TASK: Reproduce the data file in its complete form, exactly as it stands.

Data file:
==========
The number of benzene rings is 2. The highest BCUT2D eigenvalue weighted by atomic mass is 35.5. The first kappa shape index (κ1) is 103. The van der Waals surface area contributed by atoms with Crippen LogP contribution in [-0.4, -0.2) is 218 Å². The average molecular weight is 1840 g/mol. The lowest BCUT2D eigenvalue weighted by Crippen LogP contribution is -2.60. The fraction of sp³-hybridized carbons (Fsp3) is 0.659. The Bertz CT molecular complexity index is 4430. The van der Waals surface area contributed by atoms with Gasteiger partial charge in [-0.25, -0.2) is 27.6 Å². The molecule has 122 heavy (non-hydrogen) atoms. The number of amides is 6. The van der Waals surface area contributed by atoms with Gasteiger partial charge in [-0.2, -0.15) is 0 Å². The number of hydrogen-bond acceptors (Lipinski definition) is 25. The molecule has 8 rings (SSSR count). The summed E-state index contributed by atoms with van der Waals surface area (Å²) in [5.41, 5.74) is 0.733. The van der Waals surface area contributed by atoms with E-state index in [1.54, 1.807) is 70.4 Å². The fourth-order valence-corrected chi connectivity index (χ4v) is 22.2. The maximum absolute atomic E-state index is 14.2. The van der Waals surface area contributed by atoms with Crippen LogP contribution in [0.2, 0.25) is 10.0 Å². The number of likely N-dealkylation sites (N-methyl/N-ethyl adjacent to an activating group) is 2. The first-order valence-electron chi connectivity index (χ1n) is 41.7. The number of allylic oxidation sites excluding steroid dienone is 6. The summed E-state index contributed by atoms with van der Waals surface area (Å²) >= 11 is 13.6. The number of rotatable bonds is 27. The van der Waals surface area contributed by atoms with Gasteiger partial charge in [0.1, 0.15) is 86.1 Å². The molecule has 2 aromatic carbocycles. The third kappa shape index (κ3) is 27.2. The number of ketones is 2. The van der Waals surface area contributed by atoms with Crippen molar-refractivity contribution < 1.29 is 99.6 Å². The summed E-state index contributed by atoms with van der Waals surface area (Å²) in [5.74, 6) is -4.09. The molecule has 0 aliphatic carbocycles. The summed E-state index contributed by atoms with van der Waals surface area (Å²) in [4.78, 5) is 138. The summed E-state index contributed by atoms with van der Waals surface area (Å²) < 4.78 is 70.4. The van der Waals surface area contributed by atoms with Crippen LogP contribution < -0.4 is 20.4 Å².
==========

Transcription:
The number of benzene rings is 2. The highest BCUT2D eigenvalue weighted by atomic mass is 35.5. The first kappa shape index (κ1) is 103. The van der Waals surface area contributed by atoms with Crippen LogP contribution in [-0.4, -0.2) is 218 Å². The average molecular weight is 1840 g/mol. The lowest BCUT2D eigenvalue weighted by Crippen LogP contribution is -2.60. The fraction of sp³-hybridized carbons (Fsp3) is 0.659. The Bertz CT molecular complexity index is 4430. The van der Waals surface area contributed by atoms with Gasteiger partial charge in [-0.25, -0.2) is 27.6 Å². The molecule has 122 heavy (non-hydrogen) atoms. The number of amides is 6. The van der Waals surface area contributed by atoms with Gasteiger partial charge in [-0.2, -0.15) is 0 Å². The number of hydrogen-bond acceptors (Lipinski definition) is 25. The molecule has 8 rings (SSSR count). The summed E-state index contributed by atoms with van der Waals surface area (Å²) in [5.41, 5.74) is 0.733. The van der Waals surface area contributed by atoms with E-state index in [1.54, 1.807) is 70.4 Å². The fourth-order valence-corrected chi connectivity index (χ4v) is 22.2. The maximum absolute atomic E-state index is 14.2. The van der Waals surface area contributed by atoms with Crippen LogP contribution in [0.2, 0.25) is 10.0 Å². The number of likely N-dealkylation sites (N-methyl/N-ethyl adjacent to an activating group) is 2. The first-order valence-electron chi connectivity index (χ1n) is 41.7. The number of allylic oxidation sites excluding steroid dienone is 6. The summed E-state index contributed by atoms with van der Waals surface area (Å²) >= 11 is 13.6. The number of rotatable bonds is 27. The van der Waals surface area contributed by atoms with Gasteiger partial charge in [0.1, 0.15) is 86.1 Å². The molecule has 2 aromatic carbocycles. The third kappa shape index (κ3) is 27.2. The number of ketones is 2. The van der Waals surface area contributed by atoms with Crippen molar-refractivity contribution < 1.29 is 99.6 Å². The summed E-state index contributed by atoms with van der Waals surface area (Å²) in [5.74, 6) is -4.09. The molecule has 0 aliphatic carbocycles. The summed E-state index contributed by atoms with van der Waals surface area (Å²) in [4.78, 5) is 138. The summed E-state index contributed by atoms with van der Waals surface area (Å²) < 4.78 is 70.4. The van der Waals surface area contributed by atoms with Crippen LogP contribution < -0.4 is 20.4 Å².